Back in the old days before the advent of digital photographs, losing the occasional family picture was a hard fact of life. Image storage relied on keeping negatives that you could use to make duplicates, but if you happened to lose both negative and print, you were pretty much S.O.L. Nowadays, the lifespan of the average snapshot has been extended -- but in a way, that's only made it much harder to keep track of things. If you've ever looked at your colossal digital photo collection and thought to yourself "How am I ever going to organize this mess?" then this article is for you.
First Step: Organize the Mess
Before you start about the task of organizing the digital photos already on your hard drive, the first step you should take is to import all images off your camera or smartphone. These days, with the radically increased amount of mobile device storage space and the addition of SD cards, it's entirely possible that you could have hundreds if not thousands of snapshots on your smartphone without even realizing it.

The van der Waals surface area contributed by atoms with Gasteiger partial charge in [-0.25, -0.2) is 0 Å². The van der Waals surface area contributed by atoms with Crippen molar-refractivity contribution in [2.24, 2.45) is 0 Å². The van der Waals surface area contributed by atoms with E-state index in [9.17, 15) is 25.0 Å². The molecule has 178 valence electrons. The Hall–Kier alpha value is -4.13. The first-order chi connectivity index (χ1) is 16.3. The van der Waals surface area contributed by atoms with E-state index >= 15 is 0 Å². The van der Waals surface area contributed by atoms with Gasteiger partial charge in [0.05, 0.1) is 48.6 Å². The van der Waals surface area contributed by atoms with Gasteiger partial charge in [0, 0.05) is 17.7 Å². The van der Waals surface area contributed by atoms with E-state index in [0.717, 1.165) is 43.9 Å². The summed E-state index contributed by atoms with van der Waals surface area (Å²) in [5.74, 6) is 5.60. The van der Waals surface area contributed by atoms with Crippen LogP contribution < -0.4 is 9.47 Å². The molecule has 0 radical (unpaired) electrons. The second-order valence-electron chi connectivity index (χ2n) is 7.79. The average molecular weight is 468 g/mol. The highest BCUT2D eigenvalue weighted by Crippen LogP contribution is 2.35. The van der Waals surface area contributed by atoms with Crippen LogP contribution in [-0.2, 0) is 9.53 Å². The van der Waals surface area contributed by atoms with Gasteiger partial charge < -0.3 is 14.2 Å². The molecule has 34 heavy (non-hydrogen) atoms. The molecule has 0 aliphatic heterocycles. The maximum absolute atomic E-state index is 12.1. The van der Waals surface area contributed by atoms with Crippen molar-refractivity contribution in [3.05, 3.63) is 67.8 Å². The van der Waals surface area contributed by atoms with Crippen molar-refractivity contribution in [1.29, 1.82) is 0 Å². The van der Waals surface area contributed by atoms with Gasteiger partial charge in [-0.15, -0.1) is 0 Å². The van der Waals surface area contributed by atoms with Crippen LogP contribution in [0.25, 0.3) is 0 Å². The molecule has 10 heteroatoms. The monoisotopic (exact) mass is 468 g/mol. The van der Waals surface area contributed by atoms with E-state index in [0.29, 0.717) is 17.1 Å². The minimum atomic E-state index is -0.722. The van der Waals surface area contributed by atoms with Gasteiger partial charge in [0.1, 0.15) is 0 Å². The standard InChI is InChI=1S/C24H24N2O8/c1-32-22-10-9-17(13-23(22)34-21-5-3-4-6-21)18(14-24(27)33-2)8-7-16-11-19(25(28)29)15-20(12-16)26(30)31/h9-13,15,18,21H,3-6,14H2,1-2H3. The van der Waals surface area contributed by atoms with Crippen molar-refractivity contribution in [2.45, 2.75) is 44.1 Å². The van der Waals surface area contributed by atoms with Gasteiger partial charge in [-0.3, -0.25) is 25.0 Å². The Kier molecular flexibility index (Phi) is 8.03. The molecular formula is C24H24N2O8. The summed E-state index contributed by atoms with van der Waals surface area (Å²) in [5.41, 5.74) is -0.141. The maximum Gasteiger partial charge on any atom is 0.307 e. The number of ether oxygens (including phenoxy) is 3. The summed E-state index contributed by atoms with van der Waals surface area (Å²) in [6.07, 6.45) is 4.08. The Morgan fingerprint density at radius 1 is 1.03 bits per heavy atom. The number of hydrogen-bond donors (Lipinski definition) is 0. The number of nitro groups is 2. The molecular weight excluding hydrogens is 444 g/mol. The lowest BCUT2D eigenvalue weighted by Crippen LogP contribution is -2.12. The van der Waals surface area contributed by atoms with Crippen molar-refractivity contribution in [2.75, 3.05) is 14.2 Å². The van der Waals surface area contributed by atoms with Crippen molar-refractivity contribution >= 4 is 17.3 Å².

The best thing to do prior to moving your digital photos off your smartphone or camera is to ensure they're tagged appropriately. Naming conventions are important when it comes to organizing your photos and in many cases, pictures are automatically assigned numerical file names based on dates and times. If your smartphone gallery is literally bursting at the seams, this may make going through and renaming each photograph a major pain -- but think about all the time you'll be saving further down the line when you're searching for something specific. It's also a good idea to go through your device and delete any images you don't want to waste precious storage space on, like blurry photos or accidental pocket-pics.